Integrated prediction and decision models are valuable in informing personalized decision making
Journal of Clinical Epidemiology , Volume 104 p. 73- 83
Objectives: To show how prediction models can be incorporated into decision models, to allow for personalized decisions, and to assess the value of this approach using the management of the neck in early-stage oral cavity squamous cell carcinoma as an example. Study Design and Setting: In a decision model, three approaches were compared: a “population-based” approach in which patients undergo the strategy that is optimal for the population; a “perfectly predicted” approach, in which each patient receives the optimal strategy for that specific patient; and a “prediction model” approach in which each patient receives the strategy that is optimal based on prediction models. The average differences in costs and quality-adjusted life years (QALYs) for the population between these approaches were studied. Results: The population-based approach resulted on average in 4.9158 QALYs with €8,675 in costs, per patient. The perfectly predicted approach yielded 0.21 more QALYs and saved €1,024 per patient. The prediction model approach yielded 0.0014 more QALYs and saved €152 per patient compared with the population-based approach. Conclusion: The perfectly predicted approach shows that personalized care is worthwhile. However, current prediction models in the field of oral cavity squamous cell carcinoma have limited value. Incorporating prediction models into decision models appears to be a valuable method to assess the value of personalized decision making.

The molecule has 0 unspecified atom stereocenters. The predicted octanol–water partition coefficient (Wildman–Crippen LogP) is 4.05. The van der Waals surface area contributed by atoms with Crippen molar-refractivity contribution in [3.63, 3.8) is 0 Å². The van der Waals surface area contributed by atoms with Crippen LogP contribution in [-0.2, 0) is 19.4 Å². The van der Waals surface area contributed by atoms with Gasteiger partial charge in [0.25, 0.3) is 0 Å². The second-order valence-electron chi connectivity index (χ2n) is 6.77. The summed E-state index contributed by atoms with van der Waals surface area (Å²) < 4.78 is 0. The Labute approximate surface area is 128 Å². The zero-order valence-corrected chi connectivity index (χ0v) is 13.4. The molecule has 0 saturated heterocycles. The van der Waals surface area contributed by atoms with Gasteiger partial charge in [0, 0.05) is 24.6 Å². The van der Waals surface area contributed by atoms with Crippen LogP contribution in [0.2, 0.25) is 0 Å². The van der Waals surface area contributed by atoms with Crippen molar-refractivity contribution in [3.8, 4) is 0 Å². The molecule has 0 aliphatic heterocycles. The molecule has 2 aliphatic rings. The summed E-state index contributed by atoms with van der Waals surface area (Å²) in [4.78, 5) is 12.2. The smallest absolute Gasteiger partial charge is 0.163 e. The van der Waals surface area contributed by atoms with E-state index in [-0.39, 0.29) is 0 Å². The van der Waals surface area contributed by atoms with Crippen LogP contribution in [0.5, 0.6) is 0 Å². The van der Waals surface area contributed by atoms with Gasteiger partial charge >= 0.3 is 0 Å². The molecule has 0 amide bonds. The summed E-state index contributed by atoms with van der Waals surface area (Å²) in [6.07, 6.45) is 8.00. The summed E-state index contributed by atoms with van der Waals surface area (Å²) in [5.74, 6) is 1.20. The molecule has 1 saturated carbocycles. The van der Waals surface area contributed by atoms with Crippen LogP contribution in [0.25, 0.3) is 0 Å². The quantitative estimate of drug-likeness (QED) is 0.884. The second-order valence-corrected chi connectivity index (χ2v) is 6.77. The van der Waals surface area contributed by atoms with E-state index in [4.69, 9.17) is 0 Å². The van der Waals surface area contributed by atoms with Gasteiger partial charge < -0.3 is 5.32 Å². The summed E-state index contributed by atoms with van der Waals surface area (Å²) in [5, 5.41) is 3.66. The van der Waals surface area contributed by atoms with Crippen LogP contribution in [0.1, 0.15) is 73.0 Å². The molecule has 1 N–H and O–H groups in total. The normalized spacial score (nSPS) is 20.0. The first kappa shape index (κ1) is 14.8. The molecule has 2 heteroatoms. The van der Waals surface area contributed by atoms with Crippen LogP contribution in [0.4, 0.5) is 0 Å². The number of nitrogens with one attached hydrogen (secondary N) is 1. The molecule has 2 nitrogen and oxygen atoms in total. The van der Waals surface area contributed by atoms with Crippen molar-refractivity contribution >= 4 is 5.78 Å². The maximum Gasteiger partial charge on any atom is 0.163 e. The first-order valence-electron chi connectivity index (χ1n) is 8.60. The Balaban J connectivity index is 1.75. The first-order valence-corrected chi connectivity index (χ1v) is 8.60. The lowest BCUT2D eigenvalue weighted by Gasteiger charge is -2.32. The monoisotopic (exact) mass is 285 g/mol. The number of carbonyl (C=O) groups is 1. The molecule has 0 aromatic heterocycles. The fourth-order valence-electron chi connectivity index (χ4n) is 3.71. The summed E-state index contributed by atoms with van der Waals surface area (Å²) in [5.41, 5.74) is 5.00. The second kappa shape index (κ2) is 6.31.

|Cost-effectiveness, Decision modeling, Head and neck neoplasms, Individualized medicine, Lymph nodes, Prediction rule|
|Journal of Clinical Epidemiology|
|Organisation||Department of Otorhinolaryngology|
Govers, T.M. (Tim M.), Rovers, M.M, Brands, M.T. (Marieke T.), Dronkers, E.A.C, Baatenburg de Jong, R.J, Merkx, M.A.W, … Grutters, J.P.C. (2018). Integrated prediction and decision models are valuable in informing personalized decision making. Journal of Clinical Epidemiology, 104, 73–83. doi:10.1016/j.jclinepi.2018.08.016